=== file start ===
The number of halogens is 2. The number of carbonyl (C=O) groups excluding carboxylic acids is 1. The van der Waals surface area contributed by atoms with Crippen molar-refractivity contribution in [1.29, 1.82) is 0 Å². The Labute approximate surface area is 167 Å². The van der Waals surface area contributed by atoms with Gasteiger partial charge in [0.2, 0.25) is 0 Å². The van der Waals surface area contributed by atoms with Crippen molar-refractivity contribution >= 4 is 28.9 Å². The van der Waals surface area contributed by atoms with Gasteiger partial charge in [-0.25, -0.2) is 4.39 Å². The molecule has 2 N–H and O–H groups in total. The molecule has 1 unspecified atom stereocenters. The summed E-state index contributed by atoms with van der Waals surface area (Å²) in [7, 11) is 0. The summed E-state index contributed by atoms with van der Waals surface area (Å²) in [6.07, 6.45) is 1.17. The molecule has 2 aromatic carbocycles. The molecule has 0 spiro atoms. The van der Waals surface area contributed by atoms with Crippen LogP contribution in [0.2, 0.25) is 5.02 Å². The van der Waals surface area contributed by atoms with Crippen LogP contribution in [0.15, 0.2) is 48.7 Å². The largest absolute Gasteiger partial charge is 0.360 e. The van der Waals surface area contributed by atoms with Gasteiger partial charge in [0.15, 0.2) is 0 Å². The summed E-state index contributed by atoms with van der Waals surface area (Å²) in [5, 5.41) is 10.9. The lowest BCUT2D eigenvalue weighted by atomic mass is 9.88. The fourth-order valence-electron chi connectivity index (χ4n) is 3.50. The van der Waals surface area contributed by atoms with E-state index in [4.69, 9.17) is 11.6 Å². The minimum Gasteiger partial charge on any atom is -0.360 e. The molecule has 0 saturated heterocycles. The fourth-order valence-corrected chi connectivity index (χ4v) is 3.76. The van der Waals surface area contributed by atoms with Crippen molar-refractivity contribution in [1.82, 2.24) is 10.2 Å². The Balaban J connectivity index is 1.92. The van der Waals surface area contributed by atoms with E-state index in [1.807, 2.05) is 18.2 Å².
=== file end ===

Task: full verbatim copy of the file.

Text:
The number of halogens is 2. The number of carbonyl (C=O) groups excluding carboxylic acids is 1. The van der Waals surface area contributed by atoms with Crippen molar-refractivity contribution in [1.29, 1.82) is 0 Å². The Labute approximate surface area is 167 Å². The van der Waals surface area contributed by atoms with Gasteiger partial charge in [0.2, 0.25) is 0 Å². The van der Waals surface area contributed by atoms with Crippen molar-refractivity contribution >= 4 is 28.9 Å². The van der Waals surface area contributed by atoms with Gasteiger partial charge in [-0.25, -0.2) is 4.39 Å². The molecule has 2 N–H and O–H groups in total. The molecule has 1 unspecified atom stereocenters. The summed E-state index contributed by atoms with van der Waals surface area (Å²) in [7, 11) is 0. The summed E-state index contributed by atoms with van der Waals surface area (Å²) in [6.07, 6.45) is 1.17. The molecule has 2 aromatic carbocycles. The molecule has 0 spiro atoms. The van der Waals surface area contributed by atoms with Crippen LogP contribution in [0.2, 0.25) is 5.02 Å². The van der Waals surface area contributed by atoms with Crippen LogP contribution in [0.15, 0.2) is 48.7 Å². The largest absolute Gasteiger partial charge is 0.360 e. The van der Waals surface area contributed by atoms with Gasteiger partial charge in [0.15, 0.2) is 0 Å². The summed E-state index contributed by atoms with van der Waals surface area (Å²) in [5, 5.41) is 10.9. The lowest BCUT2D eigenvalue weighted by atomic mass is 9.88. The fourth-order valence-electron chi connectivity index (χ4n) is 3.50. The van der Waals surface area contributed by atoms with E-state index in [4.69, 9.17) is 11.6 Å². The minimum Gasteiger partial charge on any atom is -0.360 e. The molecule has 0 saturated heterocycles. The fourth-order valence-corrected chi connectivity index (χ4v) is 3.76. The van der Waals surface area contributed by atoms with Crippen molar-refractivity contribution in [1.82, 2.24) is 10.2 Å². The Balaban J connectivity index is 1.92. The van der Waals surface area contributed by atoms with E-state index in [1.807, 2.05) is 18.2 Å².